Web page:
SELF Programme under review
- Published on Wednesday, 20 June 2012 07:22
- Written by Toni Frederick
- Hits: 1283
St. Kitts and Nevis (WINN): The Government’s Book distribution assistance programme is being reviewed as the Department of Education seeks to address a range of issues.
“After more than 15 years of existence, the SELF (Student Education Learning Fund) textbook distribution programme is again being reviewed,” Minister of Information Nigel Carty said in his Post-Cabinet briefing on Monday.
“In undertaking a comprehensive analysis of the operation of the SELF book programme, the Department of Education has identified and is seeking to address a range of issues relating to book distribution policies, record-keeping and inventory, student accountability, budgetary support, care for and longevity of books, and the need for streamlining the selection of subject texts across schools”
Minister Carty said it was found that schools had adopted disparate policies for textbook distribution and management, proper record-keeping had lapsed at several schools, there was not enough accountability with respect to accessing and returning textbooks, there were increased budgetary requirements as a consequence of the increasing cost of texts and books were quickly falling into a state of disrepair.
In response he said, the Department of Education proposed to do the following:
- establish a committee to identify, select and streamline texts to be used by all schools
- introduce regular stock-taking of the SELF book programme
- create a comprehensive database to assist in the management of the programme
- consider the introduction of a maintenance contribution from students to ensure longevity of the texts and their replacement.”
The new measures will be instituted by September.
Officials from a number of schools who spoke to WINN FM described varying experiences. Some said the policy of not distributing new books, not allowing students to sit exams or not receiving results if there were books outstanding, worked. One school official said however, that they had cases were students simply never collected results after completing fifth form because of unreturned SELF books.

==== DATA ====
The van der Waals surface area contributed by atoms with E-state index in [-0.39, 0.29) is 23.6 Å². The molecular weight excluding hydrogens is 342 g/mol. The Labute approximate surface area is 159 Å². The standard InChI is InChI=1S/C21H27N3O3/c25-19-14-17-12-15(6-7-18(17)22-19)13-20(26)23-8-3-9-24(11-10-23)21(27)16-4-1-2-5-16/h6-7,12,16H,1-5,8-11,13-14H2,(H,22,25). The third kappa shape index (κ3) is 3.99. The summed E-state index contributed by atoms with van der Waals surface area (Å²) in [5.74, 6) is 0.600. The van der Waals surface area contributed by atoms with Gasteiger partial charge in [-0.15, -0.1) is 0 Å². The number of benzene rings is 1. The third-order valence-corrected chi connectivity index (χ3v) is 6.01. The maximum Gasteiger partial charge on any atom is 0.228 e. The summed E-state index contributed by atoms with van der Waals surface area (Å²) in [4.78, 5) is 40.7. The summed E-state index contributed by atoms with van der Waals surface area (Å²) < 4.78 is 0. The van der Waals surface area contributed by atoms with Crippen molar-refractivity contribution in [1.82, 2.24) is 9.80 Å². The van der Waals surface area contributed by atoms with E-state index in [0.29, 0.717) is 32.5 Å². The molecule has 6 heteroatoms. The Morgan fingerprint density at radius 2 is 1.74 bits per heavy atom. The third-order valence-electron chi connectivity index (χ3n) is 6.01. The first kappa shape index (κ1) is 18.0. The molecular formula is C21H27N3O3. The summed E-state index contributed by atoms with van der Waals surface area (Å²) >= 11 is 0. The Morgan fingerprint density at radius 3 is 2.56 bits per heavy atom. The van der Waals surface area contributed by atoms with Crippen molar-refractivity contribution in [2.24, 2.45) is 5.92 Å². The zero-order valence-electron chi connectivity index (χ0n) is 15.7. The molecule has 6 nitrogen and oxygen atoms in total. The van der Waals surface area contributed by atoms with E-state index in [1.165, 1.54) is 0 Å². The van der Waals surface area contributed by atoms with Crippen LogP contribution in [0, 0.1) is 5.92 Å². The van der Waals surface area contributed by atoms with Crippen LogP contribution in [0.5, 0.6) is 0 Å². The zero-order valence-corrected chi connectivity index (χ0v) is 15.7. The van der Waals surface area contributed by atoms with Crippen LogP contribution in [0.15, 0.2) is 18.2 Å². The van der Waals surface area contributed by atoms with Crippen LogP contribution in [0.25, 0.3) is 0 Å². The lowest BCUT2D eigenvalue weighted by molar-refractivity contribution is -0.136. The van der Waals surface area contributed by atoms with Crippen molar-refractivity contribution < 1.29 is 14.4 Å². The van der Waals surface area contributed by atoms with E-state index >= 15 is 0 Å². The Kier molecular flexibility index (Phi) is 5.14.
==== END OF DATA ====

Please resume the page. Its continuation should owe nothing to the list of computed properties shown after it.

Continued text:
One school reported that they preferred that parents and guardians replace damaged or lost books rather than pay for them, as money would have to be returned to the SELF programme, and the school would not be guaranteed a replacement.
But officials at some institutions told WINN FM that they had difficulties enforcing the rules due to interference. They reported that if attempts were made to deny a student new books, or not allow them to sit an exam, the decision was sometimes overridden by higher authorities. Some claimed that sometimes policies were undermined within the school by teachers and other officials.
Some also reported logistic challenges with being able to adequately examine all books that came in and went out.
One high school official told WINN FM that the best solution would be to establish a centralized SELF distribution system and take the responsibility of handing out and collecting books away from the schools.
Click below to hear caller to WINN FM share their views on the SELF programme
Top Local Stories
Most Read - June 2013
- WINN FM Evening News - 18th June, 2013
- Inside the News Saturday 15th June, 2013
Interview with Chair of the St. Kitts and Nevis Labour Party and SKN Minister of Health and Culture Marcella Liburd on 'Caribbean Link Up' on WINN FM and Antigua's Observer Radio - June 14, 2013
- WINN FM Sports News - June 18th, 2013